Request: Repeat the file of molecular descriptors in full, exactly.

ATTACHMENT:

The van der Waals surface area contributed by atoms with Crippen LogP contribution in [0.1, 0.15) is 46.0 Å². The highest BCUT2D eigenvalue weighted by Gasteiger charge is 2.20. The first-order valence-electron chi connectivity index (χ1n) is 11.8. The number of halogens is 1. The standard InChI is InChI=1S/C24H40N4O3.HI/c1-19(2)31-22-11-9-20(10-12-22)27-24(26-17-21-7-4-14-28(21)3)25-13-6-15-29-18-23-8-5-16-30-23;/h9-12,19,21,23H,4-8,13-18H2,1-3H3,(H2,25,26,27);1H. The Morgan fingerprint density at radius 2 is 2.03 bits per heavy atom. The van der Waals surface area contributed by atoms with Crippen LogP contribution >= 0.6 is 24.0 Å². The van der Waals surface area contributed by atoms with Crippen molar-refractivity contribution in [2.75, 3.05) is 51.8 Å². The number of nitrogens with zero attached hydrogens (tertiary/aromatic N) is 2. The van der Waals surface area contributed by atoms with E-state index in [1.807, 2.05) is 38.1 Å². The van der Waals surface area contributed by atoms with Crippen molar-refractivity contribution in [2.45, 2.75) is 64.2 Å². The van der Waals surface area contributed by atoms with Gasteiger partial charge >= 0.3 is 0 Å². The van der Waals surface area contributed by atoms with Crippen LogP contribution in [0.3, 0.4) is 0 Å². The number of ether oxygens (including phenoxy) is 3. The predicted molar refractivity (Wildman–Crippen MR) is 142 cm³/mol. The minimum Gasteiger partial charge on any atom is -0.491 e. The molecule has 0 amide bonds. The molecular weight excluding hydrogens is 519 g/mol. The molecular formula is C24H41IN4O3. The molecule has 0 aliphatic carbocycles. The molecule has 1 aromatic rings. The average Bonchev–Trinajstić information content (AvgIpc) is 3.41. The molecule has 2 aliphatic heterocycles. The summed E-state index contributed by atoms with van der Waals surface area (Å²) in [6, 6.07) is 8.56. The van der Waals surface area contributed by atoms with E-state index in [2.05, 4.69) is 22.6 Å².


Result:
The van der Waals surface area contributed by atoms with Crippen LogP contribution in [0.1, 0.15) is 46.0 Å². The highest BCUT2D eigenvalue weighted by Gasteiger charge is 2.20. The first-order valence-electron chi connectivity index (χ1n) is 11.8. The number of halogens is 1. The standard InChI is InChI=1S/C24H40N4O3.HI/c1-19(2)31-22-11-9-20(10-12-22)27-24(26-17-21-7-4-14-28(21)3)25-13-6-15-29-18-23-8-5-16-30-23;/h9-12,19,21,23H,4-8,13-18H2,1-3H3,(H2,25,26,27);1H. The Morgan fingerprint density at radius 2 is 2.03 bits per heavy atom. The van der Waals surface area contributed by atoms with Crippen LogP contribution >= 0.6 is 24.0 Å². The van der Waals surface area contributed by atoms with Crippen molar-refractivity contribution in [2.75, 3.05) is 51.8 Å². The number of nitrogens with zero attached hydrogens (tertiary/aromatic N) is 2. The van der Waals surface area contributed by atoms with E-state index in [1.807, 2.05) is 38.1 Å². The van der Waals surface area contributed by atoms with Crippen molar-refractivity contribution in [2.45, 2.75) is 64.2 Å². The van der Waals surface area contributed by atoms with Gasteiger partial charge >= 0.3 is 0 Å². The van der Waals surface area contributed by atoms with Crippen LogP contribution in [0.3, 0.4) is 0 Å². The number of ether oxygens (including phenoxy) is 3. The predicted molar refractivity (Wildman–Crippen MR) is 142 cm³/mol. The minimum Gasteiger partial charge on any atom is -0.491 e. The molecule has 0 amide bonds. The molecular weight excluding hydrogens is 519 g/mol. The molecular formula is C24H41IN4O3. The molecule has 0 aliphatic carbocycles. The molecule has 1 aromatic rings. The average Bonchev–Trinajstić information content (AvgIpc) is 3.41. The molecule has 2 aliphatic heterocycles. The summed E-state index contributed by atoms with van der Waals surface area (Å²) in [6, 6.07) is 8.56. The van der Waals surface area contributed by atoms with E-state index in [2.05, 4.69) is 22.6 Å².